Regards,
Dave

BigRigTom
02-07-2007, 11:47 AM
<blockquote><font class="small">Quote dr_dave:</font><hr> <blockquote><font class="small">Quote BigRigTom:</font><hr> They are reusable plastic clinging stickers that when placed on the table allow you to accurately place an object ball in the same spot over and over and at the same time give the position of the ghost ball. The sticker looks a little like a figure 8, black with white markings that indicate the OB spot and the position of the ghost ball so you use that at the target to make the shot.<hr /></blockquote>I think the methods demonstrated in NV 3.1 (http://www.engr.colostate.edu/~dga/pool/normal_videos/NV3-1.htm) and NV 3.2 (http://www.engr.colostate.edu/~dga/pool/normal_videos/NV3-2.htm) are a much better for practicing ghost-ball and contact point visualization. You can use striped balls with the center of the number of the OB placed at the necessary contact point. The methods are very visual and provide great feedback when trying to improve your aiming visualization and intuition. Also, they don't require special equipment; although, it helps to have a friendly assistant.

Regards,
Dave <hr /></blockquote>

I agree with you Dr. Dave, that the methods you demonstrate in those videos are great for visualizing and practicing the aiming line, contact point, ghost ball ideas and I have used them my self a great deal.

The things I found helpful by using those sharpshooter stickers was that you can shoot the same shot over and over using the same ball or different balls. If you have several shots that are troublesome (like I do), you can place several stickers on the table where you need them then switch from one shot to another to avoid the boredom setting in.

I also have experienced a bit of the mental/visual/optical imprint phenomenon (my own label), similar to that trick of stariing at a black dot for a while then looking away from the dot at a white wall and you'll see the dot on the wall. After shooting a shot for a while I can take away the sticker and I still can easily visulize the position of that white circle and red dot center of the ghost ball position regardless where the object ball is laying.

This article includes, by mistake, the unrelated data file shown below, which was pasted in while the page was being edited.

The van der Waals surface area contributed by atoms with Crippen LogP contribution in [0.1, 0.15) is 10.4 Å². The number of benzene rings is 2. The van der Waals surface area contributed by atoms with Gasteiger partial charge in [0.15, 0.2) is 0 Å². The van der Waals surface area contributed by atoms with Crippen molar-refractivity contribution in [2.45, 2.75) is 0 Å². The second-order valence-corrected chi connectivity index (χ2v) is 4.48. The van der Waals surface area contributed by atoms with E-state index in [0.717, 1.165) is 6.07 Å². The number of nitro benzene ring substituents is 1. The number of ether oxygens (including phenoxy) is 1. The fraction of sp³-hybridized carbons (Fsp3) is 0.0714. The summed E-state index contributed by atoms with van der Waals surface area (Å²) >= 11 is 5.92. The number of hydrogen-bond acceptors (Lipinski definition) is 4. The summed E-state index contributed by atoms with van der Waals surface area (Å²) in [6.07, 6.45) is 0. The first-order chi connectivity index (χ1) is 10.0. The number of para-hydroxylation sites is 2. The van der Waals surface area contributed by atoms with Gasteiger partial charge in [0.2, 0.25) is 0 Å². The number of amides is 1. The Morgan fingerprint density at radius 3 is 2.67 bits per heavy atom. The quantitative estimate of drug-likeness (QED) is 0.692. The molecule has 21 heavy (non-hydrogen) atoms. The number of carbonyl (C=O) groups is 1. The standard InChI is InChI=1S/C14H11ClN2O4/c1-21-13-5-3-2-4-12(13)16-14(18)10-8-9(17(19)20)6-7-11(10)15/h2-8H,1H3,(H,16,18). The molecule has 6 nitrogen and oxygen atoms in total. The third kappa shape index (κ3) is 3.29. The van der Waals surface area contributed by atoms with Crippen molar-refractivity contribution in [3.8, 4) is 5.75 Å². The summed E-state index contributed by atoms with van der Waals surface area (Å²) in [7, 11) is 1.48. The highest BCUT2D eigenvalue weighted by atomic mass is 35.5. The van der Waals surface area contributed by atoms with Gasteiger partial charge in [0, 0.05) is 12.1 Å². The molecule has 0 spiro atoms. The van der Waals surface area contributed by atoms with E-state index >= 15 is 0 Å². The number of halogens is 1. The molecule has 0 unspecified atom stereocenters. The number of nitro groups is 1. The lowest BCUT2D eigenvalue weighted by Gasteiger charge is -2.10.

I believe it is that bright white ring on the shiny black back ground and maybe the bright red dot in the middle of the bright white circle has something to do with it......what ever it is.....I like it. As a matter of fact, that photo I posted, sort of looks 3 dimensional! I assure you it is not.

Maybe those stickers are not for everyone but I like them and I am a true believer in using what ever works for me even if others think it silly. I don't feel the need to convince them otherwise, to each his own. I just share my own experiences so that other who choose to can benefit from all my efforts to improve my game.

dr_dave
02-07-2007, 11:54 AM
<blockquote><font class="small">Quote BigRigTom:</font><hr> <blockquote><font class="small">Quote dr_dave:</font><hr> <blockquote><font class="small">Quote BigRigTom:</font><hr> They are reusable plastic clinging stickers that when placed on the table allow you to accurately place an object ball in the same spot over and over and at the same time give the position of the ghost ball. The sticker looks a little like a figure 8, black with white markings that indicate the OB spot and the position of the ghost ball so you use that at the target to make the shot.<hr /></blockquote>I think the methods demonstrated in NV 3.1 (http://www.engr.colostate.edu/~dga/pool/normal_videos/NV3-1.htm) and NV 3.2 (http://www.engr.colostate.edu/~dga/pool/normal_videos/NV3-2.htm) are a much better for practicing ghost-ball and contact point visualization. You can use striped balls with the center of the number of the OB placed at the necessary contact point. The methods are very visual and provide great feedback when trying to improve your aiming visualization and intuition. Also, they don't require special equipment; although, it helps to have a friendly assistant.